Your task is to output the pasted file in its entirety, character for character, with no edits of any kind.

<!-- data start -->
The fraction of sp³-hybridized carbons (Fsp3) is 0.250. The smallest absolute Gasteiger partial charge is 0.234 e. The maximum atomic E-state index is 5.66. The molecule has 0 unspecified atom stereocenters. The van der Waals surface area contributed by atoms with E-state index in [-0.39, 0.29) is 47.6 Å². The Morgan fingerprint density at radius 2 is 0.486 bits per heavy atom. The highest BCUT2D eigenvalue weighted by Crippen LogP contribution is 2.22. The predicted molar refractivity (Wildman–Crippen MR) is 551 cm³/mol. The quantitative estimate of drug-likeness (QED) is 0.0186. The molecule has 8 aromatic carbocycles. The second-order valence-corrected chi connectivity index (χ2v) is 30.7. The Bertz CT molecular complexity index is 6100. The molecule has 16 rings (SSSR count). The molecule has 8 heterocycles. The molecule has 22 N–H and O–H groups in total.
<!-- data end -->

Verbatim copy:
The fraction of sp³-hybridized carbons (Fsp3) is 0.250. The smallest absolute Gasteiger partial charge is 0.234 e. The maximum atomic E-state index is 5.66. The molecule has 0 unspecified atom stereocenters. The van der Waals surface area contributed by atoms with E-state index in [-0.39, 0.29) is 47.6 Å². The Morgan fingerprint density at radius 2 is 0.486 bits per heavy atom. The highest BCUT2D eigenvalue weighted by Crippen LogP contribution is 2.22. The predicted molar refractivity (Wildman–Crippen MR) is 551 cm³/mol. The quantitative estimate of drug-likeness (QED) is 0.0186. The molecule has 8 aromatic carbocycles. The second-order valence-corrected chi connectivity index (χ2v) is 30.7. The Bertz CT molecular complexity index is 6100. The molecule has 16 rings (SSSR count). The molecule has 8 heterocycles. The molecule has 22 N–H and O–H groups in total.